This version of Dark Slayer will just be configured in the Ex.ini file so MapComp will output MPX files that pack the MSM lighting normals into the vertex colors, and a shadow bitmask into the last 8-bits that SOM doesn't use. It's used for transparency currently but that can be computed in the player just as easily, so it doesn't need to be in the MPX files. Since MSM doesn't have materials this should all fit. The tiles will be drawn just like objects and NPCs except they will knock out lamps with their shadow mask.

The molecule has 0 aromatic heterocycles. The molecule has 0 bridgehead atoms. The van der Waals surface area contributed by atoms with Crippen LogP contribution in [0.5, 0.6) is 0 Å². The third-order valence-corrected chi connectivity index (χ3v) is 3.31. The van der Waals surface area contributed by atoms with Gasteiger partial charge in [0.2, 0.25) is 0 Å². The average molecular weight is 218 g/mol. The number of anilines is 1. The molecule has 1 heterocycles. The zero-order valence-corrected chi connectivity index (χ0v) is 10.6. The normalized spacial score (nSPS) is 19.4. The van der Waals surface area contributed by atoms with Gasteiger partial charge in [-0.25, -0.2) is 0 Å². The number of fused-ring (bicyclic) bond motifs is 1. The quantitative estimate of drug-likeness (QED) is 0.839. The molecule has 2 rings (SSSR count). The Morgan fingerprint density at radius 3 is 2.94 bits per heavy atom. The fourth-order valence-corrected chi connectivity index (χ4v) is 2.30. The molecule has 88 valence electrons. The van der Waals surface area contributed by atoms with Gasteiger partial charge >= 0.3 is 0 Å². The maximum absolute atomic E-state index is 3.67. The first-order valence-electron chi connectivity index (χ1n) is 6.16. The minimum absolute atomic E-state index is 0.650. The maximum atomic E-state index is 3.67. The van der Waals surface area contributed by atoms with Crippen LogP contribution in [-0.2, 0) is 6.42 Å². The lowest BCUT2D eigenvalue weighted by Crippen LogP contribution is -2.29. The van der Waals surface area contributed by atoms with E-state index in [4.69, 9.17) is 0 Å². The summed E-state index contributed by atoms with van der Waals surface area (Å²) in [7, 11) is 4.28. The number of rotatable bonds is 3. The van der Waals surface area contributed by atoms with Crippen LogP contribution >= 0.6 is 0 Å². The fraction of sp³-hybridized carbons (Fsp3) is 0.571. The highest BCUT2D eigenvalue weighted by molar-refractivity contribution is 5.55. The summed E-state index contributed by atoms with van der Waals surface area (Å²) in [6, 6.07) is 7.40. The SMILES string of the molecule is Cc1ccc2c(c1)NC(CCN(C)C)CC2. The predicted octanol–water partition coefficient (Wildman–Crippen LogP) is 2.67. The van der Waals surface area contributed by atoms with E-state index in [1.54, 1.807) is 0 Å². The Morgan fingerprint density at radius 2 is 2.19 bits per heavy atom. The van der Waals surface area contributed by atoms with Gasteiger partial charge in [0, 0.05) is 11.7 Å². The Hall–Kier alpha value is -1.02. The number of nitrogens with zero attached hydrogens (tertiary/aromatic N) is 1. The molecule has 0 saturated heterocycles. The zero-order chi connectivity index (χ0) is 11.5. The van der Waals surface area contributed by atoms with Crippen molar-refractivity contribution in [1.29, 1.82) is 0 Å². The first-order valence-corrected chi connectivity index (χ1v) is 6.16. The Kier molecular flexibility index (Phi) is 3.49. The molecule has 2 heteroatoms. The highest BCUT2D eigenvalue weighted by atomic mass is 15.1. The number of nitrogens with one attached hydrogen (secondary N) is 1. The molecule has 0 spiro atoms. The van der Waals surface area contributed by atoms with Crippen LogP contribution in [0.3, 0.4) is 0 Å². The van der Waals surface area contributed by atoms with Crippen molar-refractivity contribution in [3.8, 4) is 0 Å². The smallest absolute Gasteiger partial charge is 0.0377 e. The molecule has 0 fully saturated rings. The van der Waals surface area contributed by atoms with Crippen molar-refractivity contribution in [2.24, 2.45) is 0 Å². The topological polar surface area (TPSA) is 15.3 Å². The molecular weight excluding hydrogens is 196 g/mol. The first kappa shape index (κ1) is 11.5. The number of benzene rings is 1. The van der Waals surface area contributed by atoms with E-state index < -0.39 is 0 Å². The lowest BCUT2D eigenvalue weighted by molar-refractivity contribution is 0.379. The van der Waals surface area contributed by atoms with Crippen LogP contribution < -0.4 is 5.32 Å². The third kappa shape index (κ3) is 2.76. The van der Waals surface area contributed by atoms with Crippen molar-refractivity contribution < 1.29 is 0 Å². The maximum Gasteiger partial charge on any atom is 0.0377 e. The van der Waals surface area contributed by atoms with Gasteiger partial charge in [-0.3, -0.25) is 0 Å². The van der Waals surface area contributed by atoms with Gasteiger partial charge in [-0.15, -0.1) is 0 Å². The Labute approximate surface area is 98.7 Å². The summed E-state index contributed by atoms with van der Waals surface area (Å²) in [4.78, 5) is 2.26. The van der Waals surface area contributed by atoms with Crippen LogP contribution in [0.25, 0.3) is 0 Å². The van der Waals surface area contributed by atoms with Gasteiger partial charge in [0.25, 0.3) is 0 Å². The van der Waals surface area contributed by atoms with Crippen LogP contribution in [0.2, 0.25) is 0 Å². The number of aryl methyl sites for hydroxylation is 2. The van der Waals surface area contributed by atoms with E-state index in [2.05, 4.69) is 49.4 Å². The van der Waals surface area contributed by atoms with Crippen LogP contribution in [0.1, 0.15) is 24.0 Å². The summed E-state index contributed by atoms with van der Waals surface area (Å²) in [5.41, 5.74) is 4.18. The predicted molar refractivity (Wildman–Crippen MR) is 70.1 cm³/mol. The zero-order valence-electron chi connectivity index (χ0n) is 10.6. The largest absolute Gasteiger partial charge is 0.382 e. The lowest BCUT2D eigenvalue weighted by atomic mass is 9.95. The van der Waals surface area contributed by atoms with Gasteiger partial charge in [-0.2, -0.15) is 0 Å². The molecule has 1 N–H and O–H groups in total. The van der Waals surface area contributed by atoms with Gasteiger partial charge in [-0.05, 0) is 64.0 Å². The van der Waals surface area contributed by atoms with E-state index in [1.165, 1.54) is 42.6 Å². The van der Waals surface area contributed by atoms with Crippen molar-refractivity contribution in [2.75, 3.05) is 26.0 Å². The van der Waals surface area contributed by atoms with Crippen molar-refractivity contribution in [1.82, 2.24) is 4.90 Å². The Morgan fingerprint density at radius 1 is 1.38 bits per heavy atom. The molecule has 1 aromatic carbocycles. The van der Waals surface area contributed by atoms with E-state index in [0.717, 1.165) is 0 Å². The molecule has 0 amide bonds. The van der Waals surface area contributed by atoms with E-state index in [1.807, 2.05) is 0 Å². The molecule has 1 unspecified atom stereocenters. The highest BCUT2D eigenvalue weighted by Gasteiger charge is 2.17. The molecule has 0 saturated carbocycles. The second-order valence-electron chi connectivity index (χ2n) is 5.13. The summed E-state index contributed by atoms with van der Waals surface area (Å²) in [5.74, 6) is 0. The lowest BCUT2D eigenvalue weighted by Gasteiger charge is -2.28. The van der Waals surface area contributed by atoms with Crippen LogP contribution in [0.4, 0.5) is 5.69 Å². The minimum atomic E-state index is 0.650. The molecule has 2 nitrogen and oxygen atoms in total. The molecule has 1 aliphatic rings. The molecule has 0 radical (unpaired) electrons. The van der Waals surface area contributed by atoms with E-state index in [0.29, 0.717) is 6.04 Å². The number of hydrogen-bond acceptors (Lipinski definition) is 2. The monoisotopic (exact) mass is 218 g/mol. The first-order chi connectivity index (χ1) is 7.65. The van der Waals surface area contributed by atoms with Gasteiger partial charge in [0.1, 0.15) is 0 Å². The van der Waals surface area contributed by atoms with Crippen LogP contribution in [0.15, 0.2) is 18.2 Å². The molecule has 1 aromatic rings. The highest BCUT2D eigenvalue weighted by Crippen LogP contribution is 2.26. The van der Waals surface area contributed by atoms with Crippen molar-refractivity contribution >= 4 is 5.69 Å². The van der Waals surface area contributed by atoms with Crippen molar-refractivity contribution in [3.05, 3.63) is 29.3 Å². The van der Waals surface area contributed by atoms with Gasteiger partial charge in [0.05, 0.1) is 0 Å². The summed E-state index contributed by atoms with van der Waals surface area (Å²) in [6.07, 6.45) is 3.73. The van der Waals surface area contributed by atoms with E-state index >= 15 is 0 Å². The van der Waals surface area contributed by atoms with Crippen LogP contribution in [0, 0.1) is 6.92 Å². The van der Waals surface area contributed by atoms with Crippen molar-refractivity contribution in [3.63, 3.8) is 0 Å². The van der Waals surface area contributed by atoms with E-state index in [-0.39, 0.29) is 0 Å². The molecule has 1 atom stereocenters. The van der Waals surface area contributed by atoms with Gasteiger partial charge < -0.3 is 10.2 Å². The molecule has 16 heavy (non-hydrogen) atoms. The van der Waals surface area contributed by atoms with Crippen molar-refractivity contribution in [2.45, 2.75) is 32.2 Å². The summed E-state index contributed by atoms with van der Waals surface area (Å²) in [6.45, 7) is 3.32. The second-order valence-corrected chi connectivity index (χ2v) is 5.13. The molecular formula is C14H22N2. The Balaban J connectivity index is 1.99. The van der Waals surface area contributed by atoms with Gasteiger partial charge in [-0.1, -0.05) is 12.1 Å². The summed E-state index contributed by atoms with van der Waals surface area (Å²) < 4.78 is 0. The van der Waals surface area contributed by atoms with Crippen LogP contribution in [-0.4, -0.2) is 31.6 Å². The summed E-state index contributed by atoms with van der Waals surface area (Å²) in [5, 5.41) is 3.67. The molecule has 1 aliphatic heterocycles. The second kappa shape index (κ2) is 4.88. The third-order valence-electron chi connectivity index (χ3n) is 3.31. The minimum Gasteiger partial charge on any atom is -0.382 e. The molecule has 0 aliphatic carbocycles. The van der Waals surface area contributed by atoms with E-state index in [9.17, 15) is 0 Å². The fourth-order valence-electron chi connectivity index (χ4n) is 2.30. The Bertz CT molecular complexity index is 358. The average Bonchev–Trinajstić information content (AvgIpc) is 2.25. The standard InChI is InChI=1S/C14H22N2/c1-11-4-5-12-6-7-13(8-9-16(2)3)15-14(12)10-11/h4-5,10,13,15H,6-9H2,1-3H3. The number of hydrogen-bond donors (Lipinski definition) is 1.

I don't know if MapComp's shadows have any softness to them but these won't be able to unless it can be computed at runtime.

Once this is completed in theory you won't be able to tell the difference, but it will open the door to dynamic lighting effects. For example a fireball magic could be made to light up things around it. I've probably explained this in the older (2012!) posts in this topic.